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Vzldrb
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« on: April 13, 2010, 10:49:36 AM »

Hello everyone.

I'm a 19 year old male, who was once a typical American protestant-Baptist type... and of course, I fell away from the "Church". No one seemed to be practicing Christianity truly, or taking it seriously, or trying to be more Christ like... it was more just for fun, and so on... I'm sure some of you know what I mean.

I then moved to research other religions: Most prominent of them is Tibetan Buddhism, which had the sincerity, rituals, incense and music I was looking for. I practiced this on and off for a few years, and also short periods of time searching - Another year was spent to Sikhism, which was probably (in review) one of the worst experiences I have had, but at the time, it gave me a sense of Community that I felt I lacked in Tibetan Buddhism.

I would also like to admit a stint with Theistic Satanism here to you all.

I guess I am here to learn about the Church, more about who I am, as an ethnic Russian, and of course to somehow see that there is nothing wrong with Christ's message of Love, and above all that it's not about converting as many people as you can, about showing off your faith... That it's about practice, striving and personal belief... and Imitating Christ.

Thank you all.

PS. I am 19, and spent from 13 downwards at a protestant Christian school, and then converted to Tibetan Buddhism. It's been about 6 years since I've had anything to do with Christanity, and as such, some of you may even have to explain to me the concept of just "One God" all over again... But I'm here to learn.

Sincerely,
Richard
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« Reply #1 on: April 13, 2010, 10:53:21 AM »

Hi Richard: Welcome! Do you live in an area where there is an Orthodox Church? If so, the best thing to do is to start attending and talk to the priest there. If you haven't ever been to Orthodox Christian worship, it would probably help to read this before you go: http://www.frederica.com/12-things/

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« Reply #2 on: April 13, 2010, 11:24:38 AM »

Hello everyone.

I'm a 19 year old male, who was once a typical American protestant-Baptist type... and of course, I fell away from the "Church". No one seemed to be practicing Christianity truly, or taking it seriously, or trying to be more Christ like... it was more just for fun, and so on... I'm sure some of you know what I mean.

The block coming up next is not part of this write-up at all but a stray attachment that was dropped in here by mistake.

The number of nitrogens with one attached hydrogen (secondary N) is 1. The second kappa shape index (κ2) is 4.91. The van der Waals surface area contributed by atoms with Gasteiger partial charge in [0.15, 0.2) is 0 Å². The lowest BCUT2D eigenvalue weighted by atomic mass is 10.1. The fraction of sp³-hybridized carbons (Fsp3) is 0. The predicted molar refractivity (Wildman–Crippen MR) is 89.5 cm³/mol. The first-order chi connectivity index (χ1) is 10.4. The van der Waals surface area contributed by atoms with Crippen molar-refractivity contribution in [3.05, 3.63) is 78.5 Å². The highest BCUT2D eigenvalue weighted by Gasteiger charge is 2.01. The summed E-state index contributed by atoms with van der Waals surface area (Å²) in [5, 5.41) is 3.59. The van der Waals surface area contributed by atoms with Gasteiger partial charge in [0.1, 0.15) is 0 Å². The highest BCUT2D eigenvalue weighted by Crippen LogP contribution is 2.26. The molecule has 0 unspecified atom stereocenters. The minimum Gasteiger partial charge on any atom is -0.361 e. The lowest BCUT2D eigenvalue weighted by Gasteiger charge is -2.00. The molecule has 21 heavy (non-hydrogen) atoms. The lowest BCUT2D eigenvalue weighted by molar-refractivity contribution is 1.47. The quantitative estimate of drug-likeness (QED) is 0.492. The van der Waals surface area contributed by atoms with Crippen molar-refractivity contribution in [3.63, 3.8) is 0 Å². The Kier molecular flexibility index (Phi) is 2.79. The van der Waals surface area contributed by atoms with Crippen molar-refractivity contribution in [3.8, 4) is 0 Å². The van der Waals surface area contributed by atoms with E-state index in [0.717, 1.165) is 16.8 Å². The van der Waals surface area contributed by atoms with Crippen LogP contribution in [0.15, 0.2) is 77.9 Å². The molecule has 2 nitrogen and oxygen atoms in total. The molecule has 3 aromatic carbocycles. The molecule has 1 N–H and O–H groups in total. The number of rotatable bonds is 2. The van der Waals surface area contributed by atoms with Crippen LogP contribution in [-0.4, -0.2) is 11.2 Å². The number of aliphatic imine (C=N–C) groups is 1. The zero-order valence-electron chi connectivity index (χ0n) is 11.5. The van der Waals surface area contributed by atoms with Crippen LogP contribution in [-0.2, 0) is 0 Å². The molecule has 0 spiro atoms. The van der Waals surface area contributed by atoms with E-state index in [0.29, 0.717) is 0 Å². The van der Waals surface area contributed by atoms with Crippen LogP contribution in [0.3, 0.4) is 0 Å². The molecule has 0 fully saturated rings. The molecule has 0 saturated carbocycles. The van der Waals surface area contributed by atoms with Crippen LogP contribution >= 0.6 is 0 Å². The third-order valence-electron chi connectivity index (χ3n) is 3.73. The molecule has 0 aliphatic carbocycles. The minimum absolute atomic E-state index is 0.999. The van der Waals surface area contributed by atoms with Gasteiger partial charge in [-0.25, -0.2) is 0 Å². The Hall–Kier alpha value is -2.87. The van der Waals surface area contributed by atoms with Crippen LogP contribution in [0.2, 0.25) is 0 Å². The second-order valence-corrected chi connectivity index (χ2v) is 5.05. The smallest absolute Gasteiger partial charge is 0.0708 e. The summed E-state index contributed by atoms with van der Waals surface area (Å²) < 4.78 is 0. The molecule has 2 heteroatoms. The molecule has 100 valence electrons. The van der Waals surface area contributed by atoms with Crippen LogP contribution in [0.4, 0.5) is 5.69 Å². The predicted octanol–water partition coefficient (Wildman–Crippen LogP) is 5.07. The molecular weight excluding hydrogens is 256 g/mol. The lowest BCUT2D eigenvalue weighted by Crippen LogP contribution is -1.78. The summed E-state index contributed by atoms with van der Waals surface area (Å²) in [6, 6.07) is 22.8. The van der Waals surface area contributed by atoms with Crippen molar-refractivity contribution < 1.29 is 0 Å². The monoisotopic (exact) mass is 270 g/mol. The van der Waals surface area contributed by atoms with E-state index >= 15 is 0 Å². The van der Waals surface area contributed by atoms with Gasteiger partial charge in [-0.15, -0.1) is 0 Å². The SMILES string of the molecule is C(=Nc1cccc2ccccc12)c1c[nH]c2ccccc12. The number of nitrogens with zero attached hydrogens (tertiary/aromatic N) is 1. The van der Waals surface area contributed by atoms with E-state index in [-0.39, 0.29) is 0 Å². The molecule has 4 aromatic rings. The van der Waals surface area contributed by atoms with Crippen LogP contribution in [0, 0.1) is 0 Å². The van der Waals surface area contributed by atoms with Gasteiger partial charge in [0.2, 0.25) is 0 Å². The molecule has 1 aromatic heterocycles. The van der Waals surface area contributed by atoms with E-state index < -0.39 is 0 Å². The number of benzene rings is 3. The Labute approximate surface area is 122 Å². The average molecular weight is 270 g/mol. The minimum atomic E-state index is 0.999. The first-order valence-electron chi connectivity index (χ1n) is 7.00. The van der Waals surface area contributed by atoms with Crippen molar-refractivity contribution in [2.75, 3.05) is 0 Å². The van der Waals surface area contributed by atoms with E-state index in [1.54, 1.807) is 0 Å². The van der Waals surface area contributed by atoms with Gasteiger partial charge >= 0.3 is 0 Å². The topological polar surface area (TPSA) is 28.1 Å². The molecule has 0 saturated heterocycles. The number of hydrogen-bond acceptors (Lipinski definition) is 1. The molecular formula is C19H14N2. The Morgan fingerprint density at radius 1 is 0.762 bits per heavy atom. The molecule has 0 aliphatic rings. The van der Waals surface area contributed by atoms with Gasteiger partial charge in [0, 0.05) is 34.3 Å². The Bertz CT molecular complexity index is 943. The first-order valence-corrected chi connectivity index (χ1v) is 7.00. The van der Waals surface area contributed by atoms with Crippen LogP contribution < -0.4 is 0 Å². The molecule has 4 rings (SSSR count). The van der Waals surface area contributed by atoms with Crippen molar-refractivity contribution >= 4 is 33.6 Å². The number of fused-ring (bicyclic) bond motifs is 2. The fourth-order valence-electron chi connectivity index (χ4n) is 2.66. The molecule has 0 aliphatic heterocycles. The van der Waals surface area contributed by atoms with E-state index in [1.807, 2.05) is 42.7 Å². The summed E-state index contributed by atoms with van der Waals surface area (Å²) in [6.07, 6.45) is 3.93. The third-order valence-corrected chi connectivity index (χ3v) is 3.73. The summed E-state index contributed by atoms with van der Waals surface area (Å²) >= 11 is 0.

I then moved to research other religions: Most prominent of them is Tibetan Buddhism, which had the sincerity, rituals, incense and music I was looking for. I practiced this on and off for a few years, and also short periods of time searching - Another year was spent to Sikhism, which was probably (in review) one of the worst experiences I have had, but at the time, it gave me a sense of Community that I felt I lacked in Tibetan Buddhism.

I would also like to admit a stint with Theistic Satanism here to you all.

I guess I am here to learn about the Church, more about who I am, as an ethnic Russian, and of course to somehow see that there is nothing wrong with Christ's message of Love, and above all that it's not about converting as many people as you can, about showing off your faith... That it's about practice, striving and personal belief... and Imitating Christ.

Thank you all.

PS. I am 19, and spent from 13 downwards at a protestant Christian school, and then converted to Tibetan Buddhism. It's been about 6 years since I've had anything to do with Christanity, and as such, some of you may even have to explain to me the concept of just "One God" all over again... But I'm here to learn.

Sincerely,
Richard

Christ Risen!

Hi Richard, welcome to the forum!

The advice that Pensateomnia gave is--as usual--wise, as nothing quite surpasses actually experiencing the Divine services with knowledge and understanding. You could supplement that by reading couple of standard books on the Orthodox Church: The Orthodox Church by Metropolitan Kallistos (Timothy Ware) and For the Life of the World by Father Alexander Schmemann. Since you were a Baptist at one time, you could also benefit from reading the journey of some Evangelical pastors to Orthodoxy--Becoming Orthodox: A Journey to the Ancient Christian Faith by Father Peter Gillquist (Conciliar Press).

Praying for your spiritual journey to be completed successfully.

 
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« Reply #3 on: April 13, 2010, 11:34:47 AM »

Welcome to the forum, Richard! This is a good place, there are many knowledgeable and nice people on this forum.
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« Reply #4 on: April 13, 2010, 11:43:05 AM »